The Gold Standard began development of its voluntary programme in 2003 and the Voluntary Carbon Standard (now called the Verified Carbon Standard) was established in 2005. Both organisations provided standards, approved methodologies, independent validation/verification, and certification of projects leading to the issue of carbon units. The Gold Standard offered both voluntary carbon units and Kyoto units with an additional stamp of approval based on sustainable development goals also being met.


More scrutiny and criticism


In the lead up to 2008 when the first Kyoto Units were issued, the voluntary carbon market was developing fast but attracting scrutiny and criticism. A number of organisations, including CarbonZero in New Zealand, offered voluntary carbon credits based on their own bespoke standards as well as certification that enabled companies to make carbon neutral claims.


Once the Kyoto Protocol came into force in 2008, the compliance and voluntary carbon markets operated alongside each other. Organisations could hold accounts in the national carbon unit registries. This made it possible for organisations to purchase Kyoto units from project owners and trade them or voluntarily retire or cancel them to offset their emissions.


At the same time, various industry groups were working to establish the credibility of the voluntary carbon market. The International Carbon Reduction and Offset Alliance (ICROA) was founded in 2008, providing best practice guidance on how the different players in the voluntary carbon market were expected to operate if they wished to be members. Today, members can achieve ICROA accreditation subject to independent assessment of their operations against a set of rigorous requirements.


Risk of double counting


With the conclusion of the Kyoto Protocol and the adoption of the Paris Agreement, voluntary action became complicated due to the risk of double counting. Under the Kyoto Protocol, countries with emission reduction obligations could purchase carbon units from countries that did not have these obligations. However, under the Paris Agreement all countries have a Nationally Determined Contribution, which in most cases is an emission reduction obligation.


Because all countries have obligations under the Paris Agreement, it is highly likely that emission reductions associated with voluntary carbon units will also be counted for that country’s reduction obligation. Double counting can only be avoided if the project’s host country is willing to deduct those carbon units from its carbon accounts or the emission reduction has occurred in a sector not included in a country’s Nationally Determined Contribution.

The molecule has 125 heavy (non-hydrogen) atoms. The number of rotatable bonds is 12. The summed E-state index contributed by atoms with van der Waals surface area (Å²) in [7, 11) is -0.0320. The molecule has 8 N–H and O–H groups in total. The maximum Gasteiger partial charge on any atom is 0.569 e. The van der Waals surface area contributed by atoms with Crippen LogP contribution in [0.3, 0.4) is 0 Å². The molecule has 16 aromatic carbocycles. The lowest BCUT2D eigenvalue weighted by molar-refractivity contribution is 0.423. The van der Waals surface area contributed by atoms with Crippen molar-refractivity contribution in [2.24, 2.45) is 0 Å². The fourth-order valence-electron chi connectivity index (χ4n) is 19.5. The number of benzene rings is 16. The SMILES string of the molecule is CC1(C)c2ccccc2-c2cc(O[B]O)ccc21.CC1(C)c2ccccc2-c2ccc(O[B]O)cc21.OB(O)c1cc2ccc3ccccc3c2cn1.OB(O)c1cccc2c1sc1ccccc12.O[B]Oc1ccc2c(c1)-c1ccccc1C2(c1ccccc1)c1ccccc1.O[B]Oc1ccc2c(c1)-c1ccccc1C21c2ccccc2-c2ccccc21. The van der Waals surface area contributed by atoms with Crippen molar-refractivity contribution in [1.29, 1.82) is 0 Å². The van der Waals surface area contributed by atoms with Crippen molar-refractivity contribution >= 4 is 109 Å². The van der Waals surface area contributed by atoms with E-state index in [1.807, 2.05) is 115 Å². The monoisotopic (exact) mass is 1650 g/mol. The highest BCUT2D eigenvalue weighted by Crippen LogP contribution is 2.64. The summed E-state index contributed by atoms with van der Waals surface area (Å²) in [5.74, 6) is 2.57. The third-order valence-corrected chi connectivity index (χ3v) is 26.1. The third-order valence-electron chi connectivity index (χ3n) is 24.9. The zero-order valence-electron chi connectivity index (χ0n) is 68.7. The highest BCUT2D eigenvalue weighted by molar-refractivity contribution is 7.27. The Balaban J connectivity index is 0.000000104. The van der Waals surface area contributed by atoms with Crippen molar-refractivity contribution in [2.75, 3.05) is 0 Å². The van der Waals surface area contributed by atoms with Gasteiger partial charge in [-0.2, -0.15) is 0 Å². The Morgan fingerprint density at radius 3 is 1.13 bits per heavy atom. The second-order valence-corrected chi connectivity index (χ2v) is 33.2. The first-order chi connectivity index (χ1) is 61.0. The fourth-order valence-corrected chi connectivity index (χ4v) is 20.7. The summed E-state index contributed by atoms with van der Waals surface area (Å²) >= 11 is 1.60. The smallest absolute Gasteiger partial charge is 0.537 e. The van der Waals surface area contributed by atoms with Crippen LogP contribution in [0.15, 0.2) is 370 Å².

Under Article 6.2 of the Paris Agreement, trading of Internationally Traded Mitigation Outcomes (ITMOs) can occur between countries provided the country selling these carbon units deducts them from the national carbon accounts used to report against their Nationally Determined Contribution. This mechanism is a corresponding adjustment.


Rules currently under debate at COP28


Article 6.4 of the Paris Agreement creates a global carbon market overseen by a United Nations supervisory body. Projects must be approved by both the host country and the UN before they can earn, and trade, United Nations-recognised credits known as A6.4ERs. These can be bought by countries, companies, or even individuals. The draft rules for creating and issuing these carbon units are being debated at COP28 which started yesterday. The host country is expected to provide a corresponding adjustment, as double counting will not be permitted in this “official” system. These units are unlikely to be available for some time.


Voluntary carbon units created outside the Article 6.4 system should not be used to make a carbon neutral claim. A contribution (to the Nationally Determined Contribution) claim has been proposed where double counting occurs.


Concerns have led to new standards


The concerns about the integrity of the voluntary carbon market have led to a range of initiatives such as the Oxford Principles, the Voluntary Carbon Market Integrity initiative, and white papers from a number of highly respected non-governmental organisations. The voluntary carbon market seems to have settled on the Integrity Council for Voluntary Carbon Markets and its Core Carbon Principles.

 

The Integrity Council has launched a programme assessment framework that will offer certification to carbon crediting organisations such as the Gold Standard and Verra. Verra has already submitted their application for certification. Toitū has signed up to the Core Carbon Principles in addition to its accreditation by the International Carbon Reduction and Offset Alliance.


A project that aims to reduce emissions and earn carbon credits is both an experiment and an investment with associated risks. The processes used by carbon crediting organisations are detailed and robust. The due diligence undertaken by the intermediary service providers who support projects, and facilitate access to carbon units is equally robust. These processes are not foolproof, but they have evolved in response to experience and learning. It is a market and markets adjust over time.